dev diary #9

The practise Greenlight pitch went poorly. A good carpenter never blames his tools, but I do think it would have gone slightly better if I’d known that pointing at a slide would cause it to click to the next one, and that “swiping left” would not return it to the slide it was on previously. I must have skipped seven of my slides trying desperately to return it to the place it was on, which ultimately led to my pitch finishing far faster than expected and with most of my content skipped. I guess it’s a good thing that everybody understood my premise despite this problem. Several students have asked me questions about the concept since the pitch, but they’re the probing sort that means they get the core concept and want to know more. I was seriously considering scrapping Medical Necessity and choosing a last-minute replacement idea, but for now I think it’s performed better than I expected under the circumstances and I should be able to make a decent pitch out of it.

I am bummed I didn’t get to test my method for showcasing the gameplay. The two ways I’ve seen people explain their core loop is through parallelisms to other games and with screenshots of other games, or through gameplay demos displayed as videos or GIFs. Neither really worked for what I was designing (a puzzle game with a bit of a learning curve, but fast rounds and infinite tries) so I wanted to verbally walk through a sample level, describing the player’s actions and repercussions while clicking through screenshots that displayed the level in slideshow format. Unfortunately, these slides were the ones skipped during my projector issues, so I’ve only been able to test the format on tiny groups of 1-2 watchers. So far it seems to work well enough. Akshay liked the format so much he said he’s gonna use it to showcase how his game works too, so it can’t be a completely wrong direction.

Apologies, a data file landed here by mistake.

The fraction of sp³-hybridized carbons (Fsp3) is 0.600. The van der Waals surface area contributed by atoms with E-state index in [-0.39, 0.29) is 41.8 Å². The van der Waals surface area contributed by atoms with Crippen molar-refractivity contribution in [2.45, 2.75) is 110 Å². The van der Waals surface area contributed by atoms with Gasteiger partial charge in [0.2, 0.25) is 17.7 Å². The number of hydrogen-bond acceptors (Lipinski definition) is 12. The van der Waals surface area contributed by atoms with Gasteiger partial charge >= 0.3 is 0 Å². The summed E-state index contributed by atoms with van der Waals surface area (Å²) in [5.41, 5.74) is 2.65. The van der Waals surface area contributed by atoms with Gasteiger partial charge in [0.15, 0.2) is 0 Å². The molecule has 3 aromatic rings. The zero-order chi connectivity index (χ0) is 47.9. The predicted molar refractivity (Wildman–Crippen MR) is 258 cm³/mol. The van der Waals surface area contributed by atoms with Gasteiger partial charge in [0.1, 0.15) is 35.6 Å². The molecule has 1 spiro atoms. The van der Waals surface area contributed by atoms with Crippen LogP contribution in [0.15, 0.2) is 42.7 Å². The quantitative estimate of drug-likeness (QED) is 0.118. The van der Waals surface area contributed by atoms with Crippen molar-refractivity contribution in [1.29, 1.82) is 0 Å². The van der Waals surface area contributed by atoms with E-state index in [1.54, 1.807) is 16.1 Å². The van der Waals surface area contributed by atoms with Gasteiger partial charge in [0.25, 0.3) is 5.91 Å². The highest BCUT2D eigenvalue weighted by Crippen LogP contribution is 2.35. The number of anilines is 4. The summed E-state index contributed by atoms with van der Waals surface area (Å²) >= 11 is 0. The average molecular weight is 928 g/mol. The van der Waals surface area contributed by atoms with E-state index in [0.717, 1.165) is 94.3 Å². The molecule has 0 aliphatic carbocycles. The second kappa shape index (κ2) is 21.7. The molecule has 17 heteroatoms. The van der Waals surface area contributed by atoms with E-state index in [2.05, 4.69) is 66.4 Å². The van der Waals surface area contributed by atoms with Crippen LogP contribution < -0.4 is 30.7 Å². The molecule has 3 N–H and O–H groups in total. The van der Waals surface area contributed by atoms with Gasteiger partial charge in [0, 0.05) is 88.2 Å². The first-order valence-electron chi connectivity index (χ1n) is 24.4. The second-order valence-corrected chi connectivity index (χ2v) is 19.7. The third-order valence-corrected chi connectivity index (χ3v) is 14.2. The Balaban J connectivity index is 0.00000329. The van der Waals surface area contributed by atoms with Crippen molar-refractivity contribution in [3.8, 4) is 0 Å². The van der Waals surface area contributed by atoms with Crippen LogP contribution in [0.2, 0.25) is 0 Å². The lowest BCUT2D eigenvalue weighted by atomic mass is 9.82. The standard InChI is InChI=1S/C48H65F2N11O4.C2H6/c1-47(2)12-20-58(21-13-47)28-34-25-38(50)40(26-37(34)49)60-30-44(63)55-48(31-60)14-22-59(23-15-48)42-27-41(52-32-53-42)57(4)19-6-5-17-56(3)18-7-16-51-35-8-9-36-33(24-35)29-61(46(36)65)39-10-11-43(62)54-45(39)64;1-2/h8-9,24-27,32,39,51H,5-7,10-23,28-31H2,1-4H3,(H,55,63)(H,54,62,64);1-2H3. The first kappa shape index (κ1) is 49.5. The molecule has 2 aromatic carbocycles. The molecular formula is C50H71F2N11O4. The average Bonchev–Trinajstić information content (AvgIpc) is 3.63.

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Joey asked if I planned on having icons like this in the final game. Honestly, I originally was, but maybe I should switch to top-down humans, like Hotline Miami. I also should add a gif of Hotline Miami gameplay in case someone hasn’t played it in the audience

I’m also working on whatever changes I might need to make to The Just Us League before pitching it to Ford on Friday. I’ve playtested the game with a group of people who have never played it, and I kept silent so they had only my instruction sheet to go off of, and they were having a rollicking good time by the end of it so I’m pretty convinced the game is ready for Ford’s perusal.

Speaking of playtesters (the focus of the ninth and final assigned chapter), the book helped me through a big problem I had (aka finding playtesters for running the mute playtest). Since everyone in the class knew about the game, I wasn’t sure where to turn after that. But then the book specifically mentioned roommates, and I realized I’d never playtested anything I’d ever made with my roommates! It’d also be nice to see them play it since they aren’t game designers. That playtest went great too, so I feel confident I’ve made the best possible product I could. Hopefully Ford likes it!